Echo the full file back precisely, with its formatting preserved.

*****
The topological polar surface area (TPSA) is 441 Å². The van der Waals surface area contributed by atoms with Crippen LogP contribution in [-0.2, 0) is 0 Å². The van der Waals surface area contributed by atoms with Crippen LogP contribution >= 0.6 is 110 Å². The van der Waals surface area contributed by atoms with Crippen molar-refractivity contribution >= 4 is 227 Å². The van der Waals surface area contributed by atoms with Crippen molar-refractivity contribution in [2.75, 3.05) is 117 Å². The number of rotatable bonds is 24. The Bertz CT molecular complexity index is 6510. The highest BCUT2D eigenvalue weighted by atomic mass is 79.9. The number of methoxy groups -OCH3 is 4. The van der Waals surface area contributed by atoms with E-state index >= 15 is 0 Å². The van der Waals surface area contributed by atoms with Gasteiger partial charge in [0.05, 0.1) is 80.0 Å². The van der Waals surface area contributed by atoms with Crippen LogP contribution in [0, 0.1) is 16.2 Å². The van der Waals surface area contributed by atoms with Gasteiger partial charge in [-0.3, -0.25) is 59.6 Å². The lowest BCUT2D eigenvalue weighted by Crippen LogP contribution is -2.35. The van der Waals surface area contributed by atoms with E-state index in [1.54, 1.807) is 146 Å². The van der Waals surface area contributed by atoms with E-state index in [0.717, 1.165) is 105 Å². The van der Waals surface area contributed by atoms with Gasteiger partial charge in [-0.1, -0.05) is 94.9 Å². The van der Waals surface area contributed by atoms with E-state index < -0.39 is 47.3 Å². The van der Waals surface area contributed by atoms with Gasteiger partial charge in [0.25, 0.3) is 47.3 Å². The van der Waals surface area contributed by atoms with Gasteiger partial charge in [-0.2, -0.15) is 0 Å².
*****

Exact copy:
The topological polar surface area (TPSA) is 441 Å². The van der Waals surface area contributed by atoms with Crippen LogP contribution in [-0.2, 0) is 0 Å². The van der Waals surface area contributed by atoms with Crippen LogP contribution >= 0.6 is 110 Å². The van der Waals surface area contributed by atoms with Crippen molar-refractivity contribution >= 4 is 227 Å². The van der Waals surface area contributed by atoms with Crippen molar-refractivity contribution in [2.75, 3.05) is 117 Å². The number of rotatable bonds is 24. The Bertz CT molecular complexity index is 6510. The highest BCUT2D eigenvalue weighted by atomic mass is 79.9. The number of methoxy groups -OCH3 is 4. The van der Waals surface area contributed by atoms with E-state index >= 15 is 0 Å². The van der Waals surface area contributed by atoms with Gasteiger partial charge in [0.05, 0.1) is 80.0 Å². The van der Waals surface area contributed by atoms with Crippen LogP contribution in [0, 0.1) is 16.2 Å². The van der Waals surface area contributed by atoms with Gasteiger partial charge in [-0.3, -0.25) is 59.6 Å². The lowest BCUT2D eigenvalue weighted by Crippen LogP contribution is -2.35. The van der Waals surface area contributed by atoms with E-state index in [1.54, 1.807) is 146 Å². The van der Waals surface area contributed by atoms with E-state index in [0.717, 1.165) is 105 Å². The van der Waals surface area contributed by atoms with Gasteiger partial charge in [-0.1, -0.05) is 94.9 Å². The van der Waals surface area contributed by atoms with E-state index < -0.39 is 47.3 Å². The van der Waals surface area contributed by atoms with Gasteiger partial charge in [0.25, 0.3) is 47.3 Å². The van der Waals surface area contributed by atoms with Gasteiger partial charge in [-0.2, -0.15) is 0 Å².